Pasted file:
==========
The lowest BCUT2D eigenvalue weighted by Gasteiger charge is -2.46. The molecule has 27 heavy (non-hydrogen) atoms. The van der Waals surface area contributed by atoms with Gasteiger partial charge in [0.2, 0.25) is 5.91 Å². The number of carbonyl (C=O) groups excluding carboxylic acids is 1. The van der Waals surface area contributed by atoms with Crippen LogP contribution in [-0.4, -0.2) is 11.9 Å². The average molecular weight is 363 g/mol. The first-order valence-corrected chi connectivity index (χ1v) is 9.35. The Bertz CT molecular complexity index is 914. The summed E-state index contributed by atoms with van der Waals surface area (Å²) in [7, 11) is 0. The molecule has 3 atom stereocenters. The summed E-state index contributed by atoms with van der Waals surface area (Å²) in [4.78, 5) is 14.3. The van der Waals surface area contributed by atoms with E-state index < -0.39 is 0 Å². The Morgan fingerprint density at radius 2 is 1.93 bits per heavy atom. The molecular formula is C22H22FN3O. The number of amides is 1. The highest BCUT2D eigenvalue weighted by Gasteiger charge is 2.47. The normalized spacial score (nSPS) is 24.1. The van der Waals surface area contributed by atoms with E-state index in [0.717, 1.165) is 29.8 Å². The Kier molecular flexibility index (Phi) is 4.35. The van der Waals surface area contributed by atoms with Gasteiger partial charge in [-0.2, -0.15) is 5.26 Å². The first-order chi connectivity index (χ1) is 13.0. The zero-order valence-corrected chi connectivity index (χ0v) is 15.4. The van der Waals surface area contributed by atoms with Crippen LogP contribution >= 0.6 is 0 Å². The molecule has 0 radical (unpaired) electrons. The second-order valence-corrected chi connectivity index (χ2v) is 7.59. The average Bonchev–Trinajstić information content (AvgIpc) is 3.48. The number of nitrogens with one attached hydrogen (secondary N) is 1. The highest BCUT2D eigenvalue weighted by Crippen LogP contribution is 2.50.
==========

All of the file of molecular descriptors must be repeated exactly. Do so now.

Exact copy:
The lowest BCUT2D eigenvalue weighted by Gasteiger charge is -2.46. The molecule has 27 heavy (non-hydrogen) atoms. The van der Waals surface area contributed by atoms with Gasteiger partial charge in [0.2, 0.25) is 5.91 Å². The number of carbonyl (C=O) groups excluding carboxylic acids is 1. The van der Waals surface area contributed by atoms with Crippen LogP contribution in [-0.4, -0.2) is 11.9 Å². The average molecular weight is 363 g/mol. The first-order valence-corrected chi connectivity index (χ1v) is 9.35. The Bertz CT molecular complexity index is 914. The summed E-state index contributed by atoms with van der Waals surface area (Å²) in [7, 11) is 0. The molecule has 3 atom stereocenters. The summed E-state index contributed by atoms with van der Waals surface area (Å²) in [4.78, 5) is 14.3. The van der Waals surface area contributed by atoms with E-state index < -0.39 is 0 Å². The Morgan fingerprint density at radius 2 is 1.93 bits per heavy atom. The molecular formula is C22H22FN3O. The number of amides is 1. The highest BCUT2D eigenvalue weighted by Gasteiger charge is 2.47. The normalized spacial score (nSPS) is 24.1. The van der Waals surface area contributed by atoms with E-state index in [0.717, 1.165) is 29.8 Å². The Kier molecular flexibility index (Phi) is 4.35. The van der Waals surface area contributed by atoms with Gasteiger partial charge in [-0.2, -0.15) is 5.26 Å². The first-order chi connectivity index (χ1) is 13.0. The zero-order valence-corrected chi connectivity index (χ0v) is 15.4. The van der Waals surface area contributed by atoms with Crippen LogP contribution >= 0.6 is 0 Å². The molecule has 0 radical (unpaired) electrons. The second-order valence-corrected chi connectivity index (χ2v) is 7.59. The average Bonchev–Trinajstić information content (AvgIpc) is 3.48. The number of nitrogens with one attached hydrogen (secondary N) is 1. The highest BCUT2D eigenvalue weighted by Crippen LogP contribution is 2.50.